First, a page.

• 2 minutes U.S. Presidential Elections Status - Electoral Votes
  • 5 minutes “Cushing Oil Inventories Are Soaring Again” By Tsvetana Paraskova
  • 7 minutes United States LNG Exports Reach Third Place
  • 9 mins So Is COVID a Media Hoax or Not?
  • 1 hour Joe Biden's Presidency
  • 5 hours Biden suspends oil and gas drilling on Federal Lands for 60 days for review.
  • 11 hours JACK MA versus Xi Jinping
  • 6 hours a In 2020, we produced and delivered half a million cars.
  • 17 hours GENERAL NORMAN SCHWARZKOPF: The Third Tour
  • 8 hours Parler’s New Partner Has Ties to the Russian Government
  • 15 hours Thanks to food countersanctiona after 2014 Russia become net exporter of food
  • 6 hours Did I Miss Something?
  • 10 hours The Debate Starts : Remake Republican Party vs. Third Party
  • 11 hours Deceptions Revealed about the “Nord Stream 2 Pipeline” and Germany
  • 19 hours The World Economic Forum & Davos - Setting the agenda on fossil fuels, global regulations, etc.
  • 137 days Wind, Solar & Gas in California. How's that working out for you?
  • 1 day Navalny Poisoning Weakens Russo German Relations

Drones To Clean Up The Energy Industry

Introduction

Unmanned aerial systems (UAS), or drones, have revolutionized warfare, allowing airstrikes from an undetected position and removing soldiers from danger. The U.S. has rapidly deployed drones in its wars in Iraq, Afghanistan, and beyond.

But the use of drones for commercial purposes is in its early days.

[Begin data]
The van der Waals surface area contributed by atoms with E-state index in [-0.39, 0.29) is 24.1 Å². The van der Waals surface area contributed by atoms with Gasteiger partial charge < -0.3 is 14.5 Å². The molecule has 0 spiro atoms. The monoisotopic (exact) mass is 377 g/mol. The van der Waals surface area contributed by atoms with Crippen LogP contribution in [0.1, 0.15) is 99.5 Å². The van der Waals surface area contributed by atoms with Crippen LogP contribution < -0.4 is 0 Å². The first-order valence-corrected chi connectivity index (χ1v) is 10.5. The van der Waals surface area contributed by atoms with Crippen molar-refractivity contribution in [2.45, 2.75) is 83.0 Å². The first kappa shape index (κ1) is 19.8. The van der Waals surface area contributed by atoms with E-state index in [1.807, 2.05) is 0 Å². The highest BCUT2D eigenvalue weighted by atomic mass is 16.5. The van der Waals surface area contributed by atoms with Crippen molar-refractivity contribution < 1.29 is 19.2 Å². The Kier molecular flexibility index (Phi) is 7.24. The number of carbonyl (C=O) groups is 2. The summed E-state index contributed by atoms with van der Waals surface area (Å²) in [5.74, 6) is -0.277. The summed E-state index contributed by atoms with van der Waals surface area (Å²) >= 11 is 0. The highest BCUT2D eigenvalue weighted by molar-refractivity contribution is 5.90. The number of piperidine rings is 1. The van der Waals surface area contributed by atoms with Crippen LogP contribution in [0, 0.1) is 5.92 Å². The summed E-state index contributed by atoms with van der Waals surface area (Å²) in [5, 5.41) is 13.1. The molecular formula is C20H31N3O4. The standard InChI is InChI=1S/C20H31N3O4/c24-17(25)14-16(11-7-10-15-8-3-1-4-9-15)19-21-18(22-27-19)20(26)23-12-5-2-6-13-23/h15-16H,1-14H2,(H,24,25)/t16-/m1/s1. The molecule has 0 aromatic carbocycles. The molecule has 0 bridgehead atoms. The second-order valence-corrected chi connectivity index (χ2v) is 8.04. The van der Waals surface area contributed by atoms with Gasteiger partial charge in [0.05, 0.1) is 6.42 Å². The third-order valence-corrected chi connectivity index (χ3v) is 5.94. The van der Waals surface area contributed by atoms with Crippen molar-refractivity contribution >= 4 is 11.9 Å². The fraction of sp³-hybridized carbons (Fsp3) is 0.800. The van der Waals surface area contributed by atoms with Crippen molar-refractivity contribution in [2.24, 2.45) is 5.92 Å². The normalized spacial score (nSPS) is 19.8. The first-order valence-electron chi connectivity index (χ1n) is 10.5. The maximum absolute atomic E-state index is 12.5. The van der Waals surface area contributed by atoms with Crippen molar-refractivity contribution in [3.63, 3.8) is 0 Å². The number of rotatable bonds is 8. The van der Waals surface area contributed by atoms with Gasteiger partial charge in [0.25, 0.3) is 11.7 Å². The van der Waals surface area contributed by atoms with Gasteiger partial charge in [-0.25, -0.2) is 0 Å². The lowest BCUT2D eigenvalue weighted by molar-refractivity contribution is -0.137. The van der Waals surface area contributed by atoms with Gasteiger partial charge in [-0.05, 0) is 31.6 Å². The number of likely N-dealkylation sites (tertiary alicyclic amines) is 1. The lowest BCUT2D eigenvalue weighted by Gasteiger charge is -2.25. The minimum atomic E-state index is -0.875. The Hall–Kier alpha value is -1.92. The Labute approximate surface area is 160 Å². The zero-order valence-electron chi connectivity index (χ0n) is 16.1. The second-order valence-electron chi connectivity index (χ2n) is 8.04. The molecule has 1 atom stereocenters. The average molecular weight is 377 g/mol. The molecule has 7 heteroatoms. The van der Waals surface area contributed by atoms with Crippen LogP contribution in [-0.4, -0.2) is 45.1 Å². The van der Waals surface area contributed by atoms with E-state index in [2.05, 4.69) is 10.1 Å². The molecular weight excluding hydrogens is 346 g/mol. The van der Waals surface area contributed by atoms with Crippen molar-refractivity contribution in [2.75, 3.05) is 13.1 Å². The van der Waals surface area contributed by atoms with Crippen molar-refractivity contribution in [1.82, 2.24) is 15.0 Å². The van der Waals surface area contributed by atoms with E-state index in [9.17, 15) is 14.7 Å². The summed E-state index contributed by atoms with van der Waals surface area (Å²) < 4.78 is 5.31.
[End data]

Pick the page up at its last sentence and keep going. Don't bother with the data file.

On February 23, the Federal Aviation Administration (FAA) proposed new rules that would allow the use of drones in the commercial airspace. Several major businesses – Amazon, most notably – have pushed for the use of drones for commercial activity, raising eyebrows along with questions over safety. Up until now, the federal government has allowed small drones for recreational purposes, but has kept them off limits for business. But spurred on by a Congressional mandate to begin allowing drones to penetrate the commercial airspace, the FAA just cracked opened the door to a massive new opportunity for oil and gas companies.

If finalized, the FAA rules would allow commercial operators to use drones without a pilot’s license. The rules would also open up the use of drones beyond the several testing sights that they are currently limited to. The ramifications are unclear, but the FAA proposal could be a watershed moment for the nascent commercial drone industry.

A study by the Association of Unmanned Vehicle Systems International found that the commercial market for drones could reach $13.6 billion within the first three…




Oilprice - The No. 1 Source for Oil & Energy News